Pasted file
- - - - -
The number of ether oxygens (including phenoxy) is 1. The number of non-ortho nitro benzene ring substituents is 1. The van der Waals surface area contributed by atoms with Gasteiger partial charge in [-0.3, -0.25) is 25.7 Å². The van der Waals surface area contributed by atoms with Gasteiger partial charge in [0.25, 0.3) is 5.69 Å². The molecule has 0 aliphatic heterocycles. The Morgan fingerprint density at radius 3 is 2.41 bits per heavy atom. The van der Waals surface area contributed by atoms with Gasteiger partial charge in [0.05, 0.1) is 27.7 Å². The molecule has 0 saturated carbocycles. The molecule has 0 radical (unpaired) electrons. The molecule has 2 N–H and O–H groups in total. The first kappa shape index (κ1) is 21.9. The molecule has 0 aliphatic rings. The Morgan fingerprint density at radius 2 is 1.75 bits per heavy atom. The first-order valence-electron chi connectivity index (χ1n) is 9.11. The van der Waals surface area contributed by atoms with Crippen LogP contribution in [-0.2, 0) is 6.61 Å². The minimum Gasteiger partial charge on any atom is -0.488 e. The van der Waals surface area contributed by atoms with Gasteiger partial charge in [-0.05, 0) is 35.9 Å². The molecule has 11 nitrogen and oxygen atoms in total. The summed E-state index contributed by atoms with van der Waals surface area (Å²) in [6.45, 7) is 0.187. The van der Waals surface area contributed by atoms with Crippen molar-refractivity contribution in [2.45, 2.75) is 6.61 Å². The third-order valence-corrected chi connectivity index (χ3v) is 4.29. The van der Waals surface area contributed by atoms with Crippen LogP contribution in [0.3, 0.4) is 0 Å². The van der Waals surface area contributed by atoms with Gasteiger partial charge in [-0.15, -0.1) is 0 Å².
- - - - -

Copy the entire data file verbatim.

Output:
The number of ether oxygens (including phenoxy) is 1. The number of non-ortho nitro benzene ring substituents is 1. The van der Waals surface area contributed by atoms with Gasteiger partial charge in [-0.3, -0.25) is 25.7 Å². The van der Waals surface area contributed by atoms with Gasteiger partial charge in [0.25, 0.3) is 5.69 Å². The molecule has 0 aliphatic heterocycles. The Morgan fingerprint density at radius 3 is 2.41 bits per heavy atom. The van der Waals surface area contributed by atoms with Gasteiger partial charge in [0.05, 0.1) is 27.7 Å². The molecule has 0 saturated carbocycles. The molecule has 0 radical (unpaired) electrons. The molecule has 2 N–H and O–H groups in total. The first kappa shape index (κ1) is 21.9. The molecule has 0 aliphatic rings. The Morgan fingerprint density at radius 2 is 1.75 bits per heavy atom. The first-order valence-electron chi connectivity index (χ1n) is 9.11. The van der Waals surface area contributed by atoms with Crippen LogP contribution in [-0.2, 0) is 6.61 Å². The minimum Gasteiger partial charge on any atom is -0.488 e. The van der Waals surface area contributed by atoms with Gasteiger partial charge in [-0.05, 0) is 35.9 Å². The molecule has 11 nitrogen and oxygen atoms in total. The summed E-state index contributed by atoms with van der Waals surface area (Å²) in [6.45, 7) is 0.187. The van der Waals surface area contributed by atoms with Crippen molar-refractivity contribution in [2.45, 2.75) is 6.61 Å². The third-order valence-corrected chi connectivity index (χ3v) is 4.29. The van der Waals surface area contributed by atoms with Crippen LogP contribution in [0.3, 0.4) is 0 Å². The van der Waals surface area contributed by atoms with Gasteiger partial charge in [-0.15, -0.1) is 0 Å².